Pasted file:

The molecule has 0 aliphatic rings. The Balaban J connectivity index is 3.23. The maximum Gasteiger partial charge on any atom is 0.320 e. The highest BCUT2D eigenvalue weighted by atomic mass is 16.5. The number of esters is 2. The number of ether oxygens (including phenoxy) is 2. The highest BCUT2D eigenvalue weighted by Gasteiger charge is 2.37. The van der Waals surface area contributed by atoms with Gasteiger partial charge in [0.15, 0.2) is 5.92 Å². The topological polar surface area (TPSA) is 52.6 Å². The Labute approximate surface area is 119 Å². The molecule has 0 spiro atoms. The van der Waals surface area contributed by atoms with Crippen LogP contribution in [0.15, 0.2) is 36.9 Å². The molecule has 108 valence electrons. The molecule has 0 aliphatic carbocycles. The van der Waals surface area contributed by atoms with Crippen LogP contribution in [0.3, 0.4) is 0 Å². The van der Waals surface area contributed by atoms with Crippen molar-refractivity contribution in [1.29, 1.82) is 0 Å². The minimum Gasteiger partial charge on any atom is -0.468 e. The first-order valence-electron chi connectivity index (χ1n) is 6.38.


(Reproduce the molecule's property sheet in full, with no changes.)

The molecule has 0 aliphatic rings. The Balaban J connectivity index is 3.23. The maximum Gasteiger partial charge on any atom is 0.320 e. The highest BCUT2D eigenvalue weighted by atomic mass is 16.5. The number of esters is 2. The number of ether oxygens (including phenoxy) is 2. The highest BCUT2D eigenvalue weighted by Gasteiger charge is 2.37. The van der Waals surface area contributed by atoms with Gasteiger partial charge in [0.15, 0.2) is 5.92 Å². The topological polar surface area (TPSA) is 52.6 Å². The Labute approximate surface area is 119 Å². The molecule has 0 spiro atoms. The van der Waals surface area contributed by atoms with Crippen LogP contribution in [0.15, 0.2) is 36.9 Å². The molecule has 108 valence electrons. The molecule has 0 aliphatic carbocycles. The van der Waals surface area contributed by atoms with Crippen LogP contribution in [0.3, 0.4) is 0 Å². The van der Waals surface area contributed by atoms with Crippen molar-refractivity contribution in [1.29, 1.82) is 0 Å². The minimum Gasteiger partial charge on any atom is -0.468 e. The first-order valence-electron chi connectivity index (χ1n) is 6.38.